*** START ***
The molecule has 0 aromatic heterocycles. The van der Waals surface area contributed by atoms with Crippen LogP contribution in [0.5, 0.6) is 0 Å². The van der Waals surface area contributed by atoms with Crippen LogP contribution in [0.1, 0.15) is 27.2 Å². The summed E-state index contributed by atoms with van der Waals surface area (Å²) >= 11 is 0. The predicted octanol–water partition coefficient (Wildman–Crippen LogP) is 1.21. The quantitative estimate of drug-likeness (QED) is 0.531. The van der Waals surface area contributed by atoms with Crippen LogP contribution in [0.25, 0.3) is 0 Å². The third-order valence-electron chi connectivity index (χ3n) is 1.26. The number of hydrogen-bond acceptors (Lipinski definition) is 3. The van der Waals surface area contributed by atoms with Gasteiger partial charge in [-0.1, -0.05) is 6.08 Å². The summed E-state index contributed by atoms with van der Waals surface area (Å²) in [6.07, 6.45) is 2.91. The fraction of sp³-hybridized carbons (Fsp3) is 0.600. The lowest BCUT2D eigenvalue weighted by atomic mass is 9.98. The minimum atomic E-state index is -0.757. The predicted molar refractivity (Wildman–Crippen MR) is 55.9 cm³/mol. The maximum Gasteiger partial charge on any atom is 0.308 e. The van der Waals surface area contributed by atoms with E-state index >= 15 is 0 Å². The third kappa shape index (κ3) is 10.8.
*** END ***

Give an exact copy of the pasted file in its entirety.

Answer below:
The molecule has 0 aromatic heterocycles. The van der Waals surface area contributed by atoms with Crippen LogP contribution in [0.5, 0.6) is 0 Å². The van der Waals surface area contributed by atoms with Crippen LogP contribution in [0.1, 0.15) is 27.2 Å². The summed E-state index contributed by atoms with van der Waals surface area (Å²) >= 11 is 0. The predicted octanol–water partition coefficient (Wildman–Crippen LogP) is 1.21. The quantitative estimate of drug-likeness (QED) is 0.531. The van der Waals surface area contributed by atoms with Crippen LogP contribution in [0.25, 0.3) is 0 Å². The third-order valence-electron chi connectivity index (χ3n) is 1.26. The number of hydrogen-bond acceptors (Lipinski definition) is 3. The van der Waals surface area contributed by atoms with Gasteiger partial charge in [-0.1, -0.05) is 6.08 Å². The summed E-state index contributed by atoms with van der Waals surface area (Å²) in [6.07, 6.45) is 2.91. The fraction of sp³-hybridized carbons (Fsp3) is 0.600. The lowest BCUT2D eigenvalue weighted by atomic mass is 9.98. The minimum atomic E-state index is -0.757. The predicted molar refractivity (Wildman–Crippen MR) is 55.9 cm³/mol. The maximum Gasteiger partial charge on any atom is 0.308 e. The van der Waals surface area contributed by atoms with E-state index >= 15 is 0 Å². The third kappa shape index (κ3) is 10.8.